On June 3rd 2013 Torontonians gathered at The Mod Club for the 1st Contact Concert to celebrate and bring awareness to the 1st Time Project: a trans-media initiative about women’s sexuality. The 1st Time Project Draws on real women’s 1st sexual experiences and ignites a conversation about what is really going on in women’s sex lives by reaching beyond generational and cultural divides. The 1st Time Concert featured an incredible line-up of extraordinary women, who together support this sexy-but-sensitive endeavor. The project was founded by Ngozi Paul, co-creator and lead actor of Da Kink in My Hair.
A wall of the venue read “love your DJ” and we sure did as the attendees and I eagerly waited for the show to begin. The graphic print on wall hugged the tables that lined them. A variety of vendors were there to support the 1st time project and offered everything from nail design to cupcakes– the not so holy trinity: Hip hop, nail art and cupcakes. The short lived hip hop comedian, as he jokingly addressed himself as, graced the stage and captured the crowds attention with his enthusiasm for the evenings line up. He introduced the host of the evening, the lovely Garvia Bailey.
“Do you remember your first time?” she asks the crowd. Some cheered, others blushed and many were visibly uncomfortable. This is precisely the goal of the 1st Time Project, to remove shame from the equation of your first sexual experience. Baily cued a short clip that featured women speaking to their experience. You can watch it here .
Ngozi Paul joins the stage, unable to hold her excitement. She radiated enough energy to light the room and get the conversation started about first time experiences.
We’re moving from a patriarchal society to a matriarchal society […] I know a lot of you asked me about the triangle on my shirt, it’s the symbol of femininity—a symbol of the womb. […] I started this project with and interview that I did with my grandmother and my mother about their first sexual experience. What I learned from that revealed so much to me about myself – things we carry inside ourselves and not even know.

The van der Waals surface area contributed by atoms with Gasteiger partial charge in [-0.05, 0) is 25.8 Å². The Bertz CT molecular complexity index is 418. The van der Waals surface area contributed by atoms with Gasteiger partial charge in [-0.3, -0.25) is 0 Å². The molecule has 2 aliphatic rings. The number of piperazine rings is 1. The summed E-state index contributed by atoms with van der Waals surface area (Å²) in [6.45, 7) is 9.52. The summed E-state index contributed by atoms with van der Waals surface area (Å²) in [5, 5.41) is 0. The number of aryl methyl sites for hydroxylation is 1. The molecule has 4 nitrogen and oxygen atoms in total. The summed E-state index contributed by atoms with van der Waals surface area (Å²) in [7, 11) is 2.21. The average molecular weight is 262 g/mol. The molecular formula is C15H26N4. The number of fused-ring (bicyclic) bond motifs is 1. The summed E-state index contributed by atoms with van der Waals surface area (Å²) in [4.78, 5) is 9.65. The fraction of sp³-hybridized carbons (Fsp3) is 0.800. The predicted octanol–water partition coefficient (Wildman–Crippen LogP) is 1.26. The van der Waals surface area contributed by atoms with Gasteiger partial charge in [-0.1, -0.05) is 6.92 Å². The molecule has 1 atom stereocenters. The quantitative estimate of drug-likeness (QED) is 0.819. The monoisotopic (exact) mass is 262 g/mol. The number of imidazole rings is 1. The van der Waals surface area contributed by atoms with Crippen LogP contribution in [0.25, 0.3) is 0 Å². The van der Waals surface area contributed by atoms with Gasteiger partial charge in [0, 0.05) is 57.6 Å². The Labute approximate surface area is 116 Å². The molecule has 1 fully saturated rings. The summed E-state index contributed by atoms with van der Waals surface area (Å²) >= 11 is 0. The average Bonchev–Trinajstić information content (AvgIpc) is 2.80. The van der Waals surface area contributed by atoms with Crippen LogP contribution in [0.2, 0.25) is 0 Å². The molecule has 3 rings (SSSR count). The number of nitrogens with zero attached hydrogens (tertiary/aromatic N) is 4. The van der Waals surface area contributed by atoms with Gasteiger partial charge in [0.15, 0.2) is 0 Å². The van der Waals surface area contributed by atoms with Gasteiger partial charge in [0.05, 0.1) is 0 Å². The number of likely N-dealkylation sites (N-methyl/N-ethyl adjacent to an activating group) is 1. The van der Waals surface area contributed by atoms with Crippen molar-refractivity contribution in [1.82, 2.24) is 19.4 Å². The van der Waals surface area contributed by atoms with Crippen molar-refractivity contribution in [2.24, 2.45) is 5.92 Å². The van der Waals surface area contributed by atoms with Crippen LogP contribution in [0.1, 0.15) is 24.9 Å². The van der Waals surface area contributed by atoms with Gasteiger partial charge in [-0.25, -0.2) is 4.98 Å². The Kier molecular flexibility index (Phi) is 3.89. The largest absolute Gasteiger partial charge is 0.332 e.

The evening began with the first musical performance of the night by Lal, a Toronto collective: Rosina Kazi, Nicholas Murray and Ian de Souza. Rosina Kazi, the lead singer, encouraged the crowd to define our visions—to do what our imagination tells us. This message is reflective of the groups’ twin beliefs of escapism and change. Lal definitely took the crowd to the future with their spacious groove and hypophonic sound.
Tanika Charles was up next and joined the stage with a live band. Charles, like Lal took the crowd away from the present and into another moment in time. Tanika’s old soul was illustrated through her music that had a bluesy-60s feel. Homegirl can sing and I was enjoying every minuet of it.
Charles soothed the crowd with her soulful sound and Saidah Baba Talibah was about to change things up. The lights dim and Talibah steps on stage in a fierce red ensemble. Her Jewelry game was Gucci Mane, I absolutely loved it. Talibah is a natural born diva, owning the mic and the crowd. She took a moment to talk to the crowd about the importance of starting the conversation with our mothers. “It doesn’t need to be taboo, doesn’t need to be hush hush” she says. Talibah’s set did a phenomenal job at communicating the main message of this event. While on stage, her powerful lyrics were so beautifully married to the bliss of her voice. Ngozi Paul playfully joined her on stage to conclude the musical goodness she had given us.
I just want, rather need to, take a moment to talk about the wonderful Motion. I heard Motion speak at the History of Urban Music conference last week and was captivated by her eloquence and charm. I was beyond excited to hear what she had to say at the 1st Contact concert. Motion stepped on stage to share with us a love story. She pulled out her Iphone and began to tell us the tale, her body moved as her words moved the crowd.
Last but not least was Zaki Ibrahim. The South African queen entered the stage in exotic, Arabian attire. With her were two back up dancers who were very much in sync in during their Destiny’s Child-type dance routine. The first thing that caught my attention was Ibrahim’s ability to werk the stage. The eclectic sound of her music filled the venue and had everyone around me dancing. Ibrahim got off stage and joined the audience on the floor to share a dance with host of the evening, Garvia Bailey. Victoria and I couldn’t stay for Ibrahim’s full set and we were sad to hear we missed Michie Mee’s surprise performance.
Overall a fantastic night filled with love, respect and unity. Thank you Mark for inviting me!
Review by: Amanda Girgis